I noticed that a user posted an answer that was obviously grammatically incorrect, so I decided to make an edit/correction, and question where they had found the definition and why they would put it in their answer when the grammar was so glaringly wrong.

It seems as though the user went and re-edited their answer back to the incorrect, grammatically wrong form. I find this disrespectful, counterproductive, and think this should be grounds for suspension when done in a serial manner.


1 Answer 1


If this is related to this answer:

  1. The answerer's text is a direct quote from a dictionary, and editing it would misrepresent what the dictionary had said.

  2. The text is not grammatically wrong. Read it as:

    spelled brunet when [this term is] used of a boy or man

  3. Suspension is reserved for extremely serious abuses of the system. This would typically not be one of them.

  • How is "of a boy" correct grammar?
    – Rachel
    Jul 22, 2011 at 5:57
  • 2
    @Rachel Would you accept "used about a boy"? If so, "of" follows logically—see definition 6.1 of "of" on Wiktionary.
    – waiwai933
    Jul 22, 2011 at 6:00
  • I would say "spelled brunet when [this term is] used in reference to a boy or man" or "spelled brunet when [this term is] used FOR a boy or man. This is now turning into a non-meta conversation, sorry!
    – Rachel
    Jul 22, 2011 at 6:07
  • 15
    @Rachel The point is that it's still a quote and still right, even if a bit poorly phrased. Being a quote, it could (in theory) be completely wrong and the OP would still be right in restoring the original. I'm afraid I don't have the grammatical knowledge to explain why it is grammatical further; you'll have to ask on the main site for more detail. (It's fine about this not being a meta conversation, btw. We're a bit laxer on the rules on the meta site.)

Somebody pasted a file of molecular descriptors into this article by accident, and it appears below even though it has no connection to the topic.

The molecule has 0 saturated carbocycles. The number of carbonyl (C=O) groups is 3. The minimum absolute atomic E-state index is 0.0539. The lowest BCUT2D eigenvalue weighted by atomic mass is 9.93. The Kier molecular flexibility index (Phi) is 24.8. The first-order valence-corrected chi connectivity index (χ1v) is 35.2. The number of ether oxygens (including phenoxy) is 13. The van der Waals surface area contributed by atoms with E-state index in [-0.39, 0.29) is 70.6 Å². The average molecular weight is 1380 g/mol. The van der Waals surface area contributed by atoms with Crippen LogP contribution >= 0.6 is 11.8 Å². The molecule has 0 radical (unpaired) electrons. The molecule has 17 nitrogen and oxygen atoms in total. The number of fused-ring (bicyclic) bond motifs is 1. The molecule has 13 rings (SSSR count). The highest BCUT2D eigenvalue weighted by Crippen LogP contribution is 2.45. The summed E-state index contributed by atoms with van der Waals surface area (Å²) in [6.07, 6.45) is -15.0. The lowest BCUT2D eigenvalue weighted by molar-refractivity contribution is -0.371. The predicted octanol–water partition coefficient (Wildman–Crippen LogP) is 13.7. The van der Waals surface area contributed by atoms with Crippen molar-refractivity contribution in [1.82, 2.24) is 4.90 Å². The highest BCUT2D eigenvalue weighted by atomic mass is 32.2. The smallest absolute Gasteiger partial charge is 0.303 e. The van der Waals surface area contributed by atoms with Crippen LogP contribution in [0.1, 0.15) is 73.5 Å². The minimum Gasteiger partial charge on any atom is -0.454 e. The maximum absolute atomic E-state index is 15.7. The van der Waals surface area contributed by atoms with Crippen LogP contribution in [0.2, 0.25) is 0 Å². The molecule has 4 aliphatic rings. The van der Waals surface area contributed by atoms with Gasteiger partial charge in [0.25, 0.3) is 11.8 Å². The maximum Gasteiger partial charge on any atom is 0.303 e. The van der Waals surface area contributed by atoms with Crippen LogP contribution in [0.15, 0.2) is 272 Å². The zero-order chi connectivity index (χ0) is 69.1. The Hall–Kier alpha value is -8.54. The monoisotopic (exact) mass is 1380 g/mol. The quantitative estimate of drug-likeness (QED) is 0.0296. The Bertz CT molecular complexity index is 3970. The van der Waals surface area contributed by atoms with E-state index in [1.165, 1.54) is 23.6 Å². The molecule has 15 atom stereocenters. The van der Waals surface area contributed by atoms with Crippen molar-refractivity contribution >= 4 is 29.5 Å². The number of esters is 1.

– waiwai933
    Jul 22, 2011 at 6:10
  • 7
    @Rachel: to be non-meta - 'used of a boy' sounds fine to me. and when quoting, I prefer not changing the original. It -is- annoying to have ones' changes unchanged, but by the same token, the OP might have been annoyed by you changes, too.
    – Mitch
    Jul 22, 2011 at 15:18
  • 3
    I agree with waiwai933; if it is a quote from a dictionary, or another source, then it should not be changed.
    – apaderno
    Jul 22, 2011 at 15:59
  • 8
    "Used of a boy" means "said of a boy" here: I agree with @Mitch that it is fine, though less common in modern English. I am 100 % behind the user who rolled it back (Simchona). Jul 22, 2011 at 17:30
  • 1
    @waiwai933 well okay then, it is settled! I just feel that it could be a bit confusing, when we as OPs post answers that could possibly do more harm than good by confusing those that are actually trying to get a very basic answer, by including questionable grammar. Point taken though, thank you all for your help! :)
    – Rachel
    Jul 22, 2011 at 17:41
  • 6
    @Rachel. Also, the dictionary was saying that brunette is spelled brunet, without the e, when used of a boy or a man. Besides changing the grammar, you completely changed the meaning of the sentence, rendering it nonsensical, by changing the spelling of brunet to brunette. If it's spelled the same in both contexts, what contrast is there left to draw?
    – TRiG
    Sep 3, 2012 at 23:09

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